If you access, or ‘crystallise’, pension benefits in excess of the lifetime allowance, the excess will be subject to a tax charge. The rate of this charge depends on how excess benefits are taken. If they are taken as a lump sum the rate is 55%. If they are taken as income the rate is 25% – this will be on top of any regular income tax you pay.

Your pension scheme administrator will usually deduct any lifetime allowance tax charge due on your behalf.

How do I know if I’ve breached the lifetime allowance?

Knowing whether you have breached or are nearing the lifetime allowance isn’t always easy. You might have several different pensions with separate providers, making it hard to work out the total value of your pensions.

If you are a member of a defined benefit, or final salary pension scheme, it can be particularly difficult to know exactly where you stand, although there are calculations available online that can be used for these types of pension schemes.

A financial adviser can help you work out the true value of your pension pots and clarify whether you have exceeded, or are close to exceeding, your lifetime allowance.

How could the lifetime allowance freeze affect me?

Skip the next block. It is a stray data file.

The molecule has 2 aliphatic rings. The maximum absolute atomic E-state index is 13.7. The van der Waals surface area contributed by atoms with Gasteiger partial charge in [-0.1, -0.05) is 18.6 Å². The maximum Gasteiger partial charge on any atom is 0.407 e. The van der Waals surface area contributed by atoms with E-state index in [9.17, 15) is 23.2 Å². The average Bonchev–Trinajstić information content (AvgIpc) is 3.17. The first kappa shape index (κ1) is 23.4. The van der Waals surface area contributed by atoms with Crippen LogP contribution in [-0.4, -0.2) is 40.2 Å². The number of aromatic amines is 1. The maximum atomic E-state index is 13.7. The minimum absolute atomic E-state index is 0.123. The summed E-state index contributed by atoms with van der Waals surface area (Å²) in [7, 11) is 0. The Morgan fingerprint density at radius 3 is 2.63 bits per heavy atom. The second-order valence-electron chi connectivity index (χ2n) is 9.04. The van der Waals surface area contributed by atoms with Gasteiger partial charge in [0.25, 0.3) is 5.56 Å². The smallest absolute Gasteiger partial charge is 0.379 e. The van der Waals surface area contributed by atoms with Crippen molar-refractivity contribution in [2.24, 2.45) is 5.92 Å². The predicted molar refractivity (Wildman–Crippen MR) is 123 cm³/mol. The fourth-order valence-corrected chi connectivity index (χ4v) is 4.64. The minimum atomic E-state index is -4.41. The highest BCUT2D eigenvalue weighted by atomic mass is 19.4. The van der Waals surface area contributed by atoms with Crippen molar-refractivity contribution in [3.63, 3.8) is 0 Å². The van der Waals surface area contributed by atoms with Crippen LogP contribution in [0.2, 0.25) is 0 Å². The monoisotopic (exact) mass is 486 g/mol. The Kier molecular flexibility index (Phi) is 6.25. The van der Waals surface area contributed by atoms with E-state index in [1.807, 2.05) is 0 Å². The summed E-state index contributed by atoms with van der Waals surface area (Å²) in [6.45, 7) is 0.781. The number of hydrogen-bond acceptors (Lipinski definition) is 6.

The lifetime allowance was frozen at £1,073,100 in April 2021 for five years. While the lifetime allowance might seem like a lot, freezing it rather than increasing it in line with inflation could see more people inadvertently breaching the threshold.

Wages more or less keep pace with inflation and so you could find you’re saving more into your pension each month, pushing you closer to the lifetime allowance. When you add on investment growth over the years, and the fact that many of us are working well into our 60s and therefore saving into pensions for longer, it’s easy to see why more people are expected to exceed an allowance that has been fixed for several years.

There are ways to manage your pensions if you are approaching the limit, such as considering other types of investments, stopping contributions, or taking your pension benefits sooner than anticipated. But it’s really important to ensure you are taking the right steps for your individual circumstances.

What should I do if I’m nearing the lifetime allowance?